Using a KVM/Libvirt VM as Master Image- Odd pxe boot issues
We have some VMS which we use to image for a bunch of machines in our training room. We updates those and refresh the master image on FOG from them. There are some differences in how the PXE boot works with the VMs compared to the physical machines:
For an Ubuntu VM we have to intervene and press F8 to get pxe boot to happen. If not the pxe boot times out and the vms boots. On our physical machines doing nothing will cause the PXE environment to boot without issue.
We have one Windows XP machine which is used for the trainers machines as there is one course which requires PDF slides that need one to authenticate to a secure server ever time they are displayed (I know its really stupid but its not up to us.) Unfortunately this features doesn’t work in the PDF viewers on Linux so we use the Windows XP vm to display the slides. This VM won’t boot to PXE no matter what. The PXE boot process starts but it always fails to find anything and ends up booting the VM.
Any ideas why there are these different behavious? I should imagine that once the bios start booting PXE there shouldn’t be any difference in the process of locating the pxe image file, downloading it and booting to the fog menu as this all happens before the OS boots up?
@mxc bumping this…
@mxc Any news on this?? PCAP file?
Wayne Workman last edited by
@mxc It could be something as simple as an IP conflict or a bad patch cable. Check the simple things first.
I know this is going to sound weird but the Linux KVM image started failing to find the tftp server as well. Once I set up tcpdump to investigate on the fog server it all started working.
I tried the same with the windows image and now its working too. Only straw I can cluck at here is latency of some kind in the vm network layer. Maybe by delaying the boot up it gave the dhcp server time to respond?
Will see what I experience going forward and try and build up a conceptual model of what is going on so I can test and verify.
I think I was wrong in my understanding that the Ubuntu instance times out. I have been trying so many things while also doing a full days work I get a bit lost :)
Will do the wireshark dump tomorrow.
The F12 is the option that SEABIOS uses to allow one to interrupt the boot process to choose which device to boot. It can be configured to boot straight into PXE mode if desired.
I think I may have been mistaken on the need to push F8. The F8 settings come from my dnsmasq configuration file. I am not sure if its needed but it was added a year ago to get things working so its just been left there.
So in short the Ubuntu PXE boot in the vm works fine.
The windows vm is on the same infrastructure. It appears never to download anything from the tftp server. I will run a tcpdump on the tftp server tomorrow and see what gives.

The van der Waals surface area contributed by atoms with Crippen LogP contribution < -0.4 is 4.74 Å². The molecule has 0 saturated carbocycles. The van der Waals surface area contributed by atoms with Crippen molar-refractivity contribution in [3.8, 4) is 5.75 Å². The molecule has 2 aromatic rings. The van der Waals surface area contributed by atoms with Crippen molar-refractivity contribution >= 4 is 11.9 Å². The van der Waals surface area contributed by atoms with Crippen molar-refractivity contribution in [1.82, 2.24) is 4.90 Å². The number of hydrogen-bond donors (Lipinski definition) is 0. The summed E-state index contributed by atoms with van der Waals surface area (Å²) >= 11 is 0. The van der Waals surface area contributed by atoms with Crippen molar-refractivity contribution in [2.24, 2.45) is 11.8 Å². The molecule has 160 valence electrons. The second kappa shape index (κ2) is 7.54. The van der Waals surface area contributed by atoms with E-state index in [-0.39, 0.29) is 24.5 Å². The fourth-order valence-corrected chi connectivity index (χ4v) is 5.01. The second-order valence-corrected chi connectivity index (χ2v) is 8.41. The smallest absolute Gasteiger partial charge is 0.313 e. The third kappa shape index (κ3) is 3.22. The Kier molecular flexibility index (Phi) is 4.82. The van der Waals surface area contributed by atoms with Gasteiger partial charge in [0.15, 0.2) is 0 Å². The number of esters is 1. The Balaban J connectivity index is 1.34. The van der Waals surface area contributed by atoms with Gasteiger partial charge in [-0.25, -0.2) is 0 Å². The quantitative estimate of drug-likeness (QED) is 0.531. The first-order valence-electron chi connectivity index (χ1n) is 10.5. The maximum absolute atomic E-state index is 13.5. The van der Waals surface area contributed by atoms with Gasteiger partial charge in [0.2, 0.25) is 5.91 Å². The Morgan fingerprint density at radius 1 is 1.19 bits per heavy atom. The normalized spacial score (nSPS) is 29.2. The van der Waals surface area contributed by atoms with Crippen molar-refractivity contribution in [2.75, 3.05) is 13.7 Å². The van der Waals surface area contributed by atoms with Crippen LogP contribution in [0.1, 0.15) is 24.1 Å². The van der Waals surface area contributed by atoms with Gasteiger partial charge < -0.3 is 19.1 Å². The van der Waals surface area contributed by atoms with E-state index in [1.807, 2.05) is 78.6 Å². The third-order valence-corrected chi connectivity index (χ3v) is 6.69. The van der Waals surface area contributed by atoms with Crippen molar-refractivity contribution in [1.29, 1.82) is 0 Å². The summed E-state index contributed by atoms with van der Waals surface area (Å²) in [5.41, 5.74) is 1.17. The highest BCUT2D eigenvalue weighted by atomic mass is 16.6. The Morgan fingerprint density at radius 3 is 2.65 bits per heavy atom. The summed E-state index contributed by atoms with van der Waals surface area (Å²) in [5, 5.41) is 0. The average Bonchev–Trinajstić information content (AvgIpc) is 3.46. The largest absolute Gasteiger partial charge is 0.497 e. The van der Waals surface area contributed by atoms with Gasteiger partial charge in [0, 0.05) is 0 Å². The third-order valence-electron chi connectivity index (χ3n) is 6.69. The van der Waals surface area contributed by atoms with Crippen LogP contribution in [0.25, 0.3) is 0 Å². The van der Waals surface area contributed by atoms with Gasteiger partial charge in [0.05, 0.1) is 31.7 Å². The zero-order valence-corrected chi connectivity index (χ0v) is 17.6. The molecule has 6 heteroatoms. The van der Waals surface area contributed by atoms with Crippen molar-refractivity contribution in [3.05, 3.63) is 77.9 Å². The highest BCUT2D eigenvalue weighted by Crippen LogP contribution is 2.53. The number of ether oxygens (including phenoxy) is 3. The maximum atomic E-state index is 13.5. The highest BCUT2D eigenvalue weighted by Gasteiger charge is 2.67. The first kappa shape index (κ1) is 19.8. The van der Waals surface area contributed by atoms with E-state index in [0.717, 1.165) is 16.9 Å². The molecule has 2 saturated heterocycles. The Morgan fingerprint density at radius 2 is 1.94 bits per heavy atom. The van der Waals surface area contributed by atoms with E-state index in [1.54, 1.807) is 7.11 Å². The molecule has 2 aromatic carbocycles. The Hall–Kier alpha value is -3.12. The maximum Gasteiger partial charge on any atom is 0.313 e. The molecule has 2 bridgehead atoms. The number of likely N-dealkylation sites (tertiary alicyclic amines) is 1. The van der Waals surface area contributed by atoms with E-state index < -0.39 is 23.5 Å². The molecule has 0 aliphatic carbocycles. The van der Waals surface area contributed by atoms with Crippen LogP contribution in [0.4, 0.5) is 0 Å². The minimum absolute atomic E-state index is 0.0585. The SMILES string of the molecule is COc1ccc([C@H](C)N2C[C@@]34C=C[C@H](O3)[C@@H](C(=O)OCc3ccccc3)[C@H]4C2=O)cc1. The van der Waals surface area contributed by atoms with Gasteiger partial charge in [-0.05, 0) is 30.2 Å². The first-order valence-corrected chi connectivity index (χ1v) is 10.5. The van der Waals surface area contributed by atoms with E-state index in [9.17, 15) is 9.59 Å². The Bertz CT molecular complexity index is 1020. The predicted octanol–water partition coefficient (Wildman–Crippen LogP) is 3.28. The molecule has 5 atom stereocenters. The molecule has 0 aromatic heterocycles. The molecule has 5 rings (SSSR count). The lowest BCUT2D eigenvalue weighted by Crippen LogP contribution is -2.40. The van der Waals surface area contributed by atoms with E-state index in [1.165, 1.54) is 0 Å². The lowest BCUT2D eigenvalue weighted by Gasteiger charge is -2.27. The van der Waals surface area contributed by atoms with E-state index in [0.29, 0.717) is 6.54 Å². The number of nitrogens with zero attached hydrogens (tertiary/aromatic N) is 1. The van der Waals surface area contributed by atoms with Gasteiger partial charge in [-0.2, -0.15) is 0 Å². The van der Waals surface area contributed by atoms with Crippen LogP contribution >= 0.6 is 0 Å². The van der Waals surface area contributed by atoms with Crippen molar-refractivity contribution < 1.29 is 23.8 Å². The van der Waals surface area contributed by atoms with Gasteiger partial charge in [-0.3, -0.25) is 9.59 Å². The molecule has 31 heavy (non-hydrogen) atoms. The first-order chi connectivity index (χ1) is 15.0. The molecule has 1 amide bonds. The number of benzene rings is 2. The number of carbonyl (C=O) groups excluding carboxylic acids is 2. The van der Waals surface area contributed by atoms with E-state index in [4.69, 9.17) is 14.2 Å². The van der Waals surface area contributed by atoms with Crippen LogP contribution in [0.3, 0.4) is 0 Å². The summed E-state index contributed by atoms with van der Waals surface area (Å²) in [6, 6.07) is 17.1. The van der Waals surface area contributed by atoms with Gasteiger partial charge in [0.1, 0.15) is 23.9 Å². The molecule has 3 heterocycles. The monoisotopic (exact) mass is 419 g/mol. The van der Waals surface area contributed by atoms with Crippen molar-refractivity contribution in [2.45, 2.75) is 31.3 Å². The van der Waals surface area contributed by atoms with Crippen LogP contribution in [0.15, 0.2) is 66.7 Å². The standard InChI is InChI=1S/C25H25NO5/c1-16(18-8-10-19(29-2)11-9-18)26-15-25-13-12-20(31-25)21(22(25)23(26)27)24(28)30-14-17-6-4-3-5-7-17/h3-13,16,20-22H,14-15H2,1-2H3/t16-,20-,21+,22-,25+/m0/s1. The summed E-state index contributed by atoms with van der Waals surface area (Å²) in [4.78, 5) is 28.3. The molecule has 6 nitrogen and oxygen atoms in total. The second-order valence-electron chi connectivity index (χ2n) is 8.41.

Thanks for the help.
Since I don’t know KVM you may need to explain with your issue #1, what function does F8 perform. When pxe times out what is the error code displayed? The error should be something like PXE-EXX. I can say for ESXi, setting to pxe boot happens every time without having to touch the keyboard.
Along with what Sebastian said, some bios has the option to do different things when being woke up by WOL. On some bios you can configure it to PXE boot when it receives a WOL command but boot normally on a traditional power up/resume.
For your second issue, is this on the same visualization infrastructure as issue #1. If you remove the OS from the equation are both VMs acting exactly the same? When you say they fail, what are they doing?
While I don’t think this is a factor here yet (you are not booting yet), what version of FOG are you using. If you are using a newer version of FOG, look at the FOG management screen, there is a cloud in the upper part of the screen. What numbers do you see in that cloud?
@mxc Is Wake-on-LAN used when those things happen? Weird question but I’ve seen machines that react differently (PXE vs. local disk) when started by WOL… I guess this is not the case for you but just asking to make sure.
Are you absolutely sure the PXE times out on the ubuntu VMs? Can you take a screenshot/picture/video of the error you see when it times out?
The best would be if you’d install wireshark on your VM server machine. Then capture the network packets going between the client and the FOG server. Wireshark display filter
bootp || tftpand then save as a PCAP file. We can have a look and hopefully will find out what’s going on. I’ve looked at dozens of PCAP files over the years and I pretty much always found out what is causing the issue. If you server is a linux host you can use
tcpdump -i <network-interface> -w file.pcap port 67 or port 68 or port 69on the console.